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At Woodhouse Grove, we champion individuality, understand that every Grovian is different and value the uniqueness of each and every one of our pupils. With this in mind, we nurture Grovian Values in our students in a number of different ways. This week, we have the first of two blogs – each discussing the values of Enterprising & Resourceful – but approaching them from very different perspectives.
Liz Farley teaches both English and Outdoor Education. In her blog she describes how the great outdoors offers pupils a wonderful opportunity to develop and grow into their best Enterprising & Resourceful selves.
Enterprising & Resourceful
Liz Farley, English and Outdoor Education
My favourite time in the academic year is D of E (Duke of Edinburgh) expedition season. Dotted throughout May and June, you will find be-rucksacked, and possibly bedraggled, students trudging through the Dales looking up quizzically from their OS map at the hills around them. Then pointing meaningfully at contours and symbols as if to suggest that they know where they are.
In D of E season, a group of Year Ten students, some more willingly than others, carry everything they need for two days and walk for six hours a day on a route that they have planned. They have to function outdoors. They are away from: amenities, necessities, motorised transport and [gasp] broadband, wifi and 4G for 48 hours. For 48 blissful hours there are no quick answers on Google, no immediate entertainment on YouTube and no gossip or drama on Snapchat.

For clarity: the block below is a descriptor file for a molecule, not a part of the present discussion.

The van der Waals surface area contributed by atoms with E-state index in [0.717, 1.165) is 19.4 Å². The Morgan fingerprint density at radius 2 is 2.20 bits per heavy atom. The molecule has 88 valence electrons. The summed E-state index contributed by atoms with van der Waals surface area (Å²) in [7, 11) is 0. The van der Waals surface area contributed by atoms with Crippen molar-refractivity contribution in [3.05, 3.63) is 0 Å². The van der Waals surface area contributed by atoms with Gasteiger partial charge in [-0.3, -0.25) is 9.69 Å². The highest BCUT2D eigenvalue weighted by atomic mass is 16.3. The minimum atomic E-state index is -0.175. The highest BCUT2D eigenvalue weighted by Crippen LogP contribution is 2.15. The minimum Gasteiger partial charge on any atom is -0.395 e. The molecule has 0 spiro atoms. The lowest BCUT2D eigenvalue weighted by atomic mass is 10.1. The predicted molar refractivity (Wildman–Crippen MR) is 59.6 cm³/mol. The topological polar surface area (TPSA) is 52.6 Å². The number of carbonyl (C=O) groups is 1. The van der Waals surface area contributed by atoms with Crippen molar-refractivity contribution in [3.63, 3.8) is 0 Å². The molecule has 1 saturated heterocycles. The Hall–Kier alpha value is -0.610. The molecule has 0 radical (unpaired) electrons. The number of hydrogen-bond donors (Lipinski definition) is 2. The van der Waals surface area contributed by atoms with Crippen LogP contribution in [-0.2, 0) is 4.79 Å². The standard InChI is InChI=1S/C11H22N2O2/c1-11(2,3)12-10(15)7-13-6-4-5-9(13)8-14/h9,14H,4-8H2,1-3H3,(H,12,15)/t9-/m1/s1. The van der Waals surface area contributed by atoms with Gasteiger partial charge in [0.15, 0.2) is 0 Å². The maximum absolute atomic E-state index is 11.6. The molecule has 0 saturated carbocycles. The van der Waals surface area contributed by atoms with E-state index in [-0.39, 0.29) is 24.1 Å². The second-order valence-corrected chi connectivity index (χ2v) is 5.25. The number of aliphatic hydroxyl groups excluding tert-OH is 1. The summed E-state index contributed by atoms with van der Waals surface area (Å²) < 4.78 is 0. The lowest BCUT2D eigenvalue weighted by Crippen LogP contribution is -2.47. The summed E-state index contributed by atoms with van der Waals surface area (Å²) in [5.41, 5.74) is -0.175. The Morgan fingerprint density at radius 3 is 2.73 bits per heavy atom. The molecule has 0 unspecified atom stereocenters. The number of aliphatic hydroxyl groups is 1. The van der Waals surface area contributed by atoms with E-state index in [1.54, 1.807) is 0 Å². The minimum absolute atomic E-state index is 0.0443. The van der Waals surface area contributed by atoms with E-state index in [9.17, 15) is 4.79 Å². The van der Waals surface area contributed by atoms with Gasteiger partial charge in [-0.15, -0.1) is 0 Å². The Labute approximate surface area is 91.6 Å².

For many, “Resourceful and Enterprising” may mean setting up a business from the pennies in their pocket, or building a raft from twigs and twine to escape a desert island. What it essentially means is, the timeless British quality of – making the most of it. Using what is available to solve a problem, create a solution or generate interest. And it is in D of E season that year after year I watch increasingly digitally-dependent teenagers generate humour, shared experiences, invent games, make three course dinners (and breakfasts!) on a camping stove and re-route navigational ‘misreadings’. Being outdoors peels away the layers of teenage school life and allows their human spirit of enterprise and resourcefulness to sing through. Being away from the classroom and away from the internet, their innate qualities, unfettered by modern technology come to the fore.
They are inventive in their solutions to dealing with forgotten kit, lost kit, wet and muddy kit. They deal with broken bits, lost footpaths and an evening of entertainment on a campsite with no screens. They work together; for each other. They struggle together, find solutions together and smile together.
So, the next time you’re out in the Dales and see a gaggle of rucksacks on legs wobbling about, you can know that these young people are having the time of their lives – they just might not know it yet!